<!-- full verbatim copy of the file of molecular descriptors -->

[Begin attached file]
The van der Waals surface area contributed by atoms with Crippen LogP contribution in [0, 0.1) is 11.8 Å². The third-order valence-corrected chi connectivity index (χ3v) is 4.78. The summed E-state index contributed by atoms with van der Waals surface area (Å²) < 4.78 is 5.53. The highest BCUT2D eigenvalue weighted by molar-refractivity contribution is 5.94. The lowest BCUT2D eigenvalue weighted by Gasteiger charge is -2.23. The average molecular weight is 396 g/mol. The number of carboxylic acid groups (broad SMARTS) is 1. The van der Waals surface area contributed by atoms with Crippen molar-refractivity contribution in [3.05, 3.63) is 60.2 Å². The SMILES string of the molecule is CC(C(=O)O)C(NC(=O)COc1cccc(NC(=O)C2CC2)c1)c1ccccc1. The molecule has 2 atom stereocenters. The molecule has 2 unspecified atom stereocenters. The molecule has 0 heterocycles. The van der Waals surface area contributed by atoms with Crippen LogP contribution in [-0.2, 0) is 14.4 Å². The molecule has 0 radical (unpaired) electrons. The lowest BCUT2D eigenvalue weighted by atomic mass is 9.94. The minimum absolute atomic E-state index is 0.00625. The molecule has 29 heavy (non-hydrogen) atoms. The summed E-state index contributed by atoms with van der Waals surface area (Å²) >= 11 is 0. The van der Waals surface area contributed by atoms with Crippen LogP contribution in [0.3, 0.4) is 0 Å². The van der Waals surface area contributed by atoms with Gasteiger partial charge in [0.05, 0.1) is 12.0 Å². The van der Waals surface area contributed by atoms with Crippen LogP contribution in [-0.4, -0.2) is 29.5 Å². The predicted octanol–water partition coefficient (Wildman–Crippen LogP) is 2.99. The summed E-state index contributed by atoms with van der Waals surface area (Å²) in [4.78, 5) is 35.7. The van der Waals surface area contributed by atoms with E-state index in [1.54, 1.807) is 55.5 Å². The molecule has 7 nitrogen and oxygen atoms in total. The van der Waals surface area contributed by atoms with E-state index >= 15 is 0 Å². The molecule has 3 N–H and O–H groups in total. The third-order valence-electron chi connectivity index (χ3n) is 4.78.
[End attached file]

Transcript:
The van der Waals surface area contributed by atoms with Crippen LogP contribution in [0, 0.1) is 11.8 Å². The third-order valence-corrected chi connectivity index (χ3v) is 4.78. The summed E-state index contributed by atoms with van der Waals surface area (Å²) < 4.78 is 5.53. The highest BCUT2D eigenvalue weighted by molar-refractivity contribution is 5.94. The lowest BCUT2D eigenvalue weighted by Gasteiger charge is -2.23. The average molecular weight is 396 g/mol. The number of carboxylic acid groups (broad SMARTS) is 1. The van der Waals surface area contributed by atoms with Crippen molar-refractivity contribution in [3.05, 3.63) is 60.2 Å². The SMILES string of the molecule is CC(C(=O)O)C(NC(=O)COc1cccc(NC(=O)C2CC2)c1)c1ccccc1. The molecule has 2 atom stereocenters. The molecule has 2 unspecified atom stereocenters. The molecule has 0 heterocycles. The van der Waals surface area contributed by atoms with Crippen LogP contribution in [-0.2, 0) is 14.4 Å². The molecule has 0 radical (unpaired) electrons. The lowest BCUT2D eigenvalue weighted by atomic mass is 9.94. The minimum absolute atomic E-state index is 0.00625. The molecule has 29 heavy (non-hydrogen) atoms. The summed E-state index contributed by atoms with van der Waals surface area (Å²) >= 11 is 0. The van der Waals surface area contributed by atoms with Crippen LogP contribution in [0.3, 0.4) is 0 Å². The van der Waals surface area contributed by atoms with Gasteiger partial charge in [0.05, 0.1) is 12.0 Å². The van der Waals surface area contributed by atoms with Crippen LogP contribution in [-0.4, -0.2) is 29.5 Å². The predicted octanol–water partition coefficient (Wildman–Crippen LogP) is 2.99. The summed E-state index contributed by atoms with van der Waals surface area (Å²) in [4.78, 5) is 35.7. The van der Waals surface area contributed by atoms with E-state index in [1.54, 1.807) is 55.5 Å². The molecule has 7 nitrogen and oxygen atoms in total. The van der Waals surface area contributed by atoms with E-state index >= 15 is 0 Å². The molecule has 3 N–H and O–H groups in total. The third-order valence-electron chi connectivity index (χ3n) is 4.78.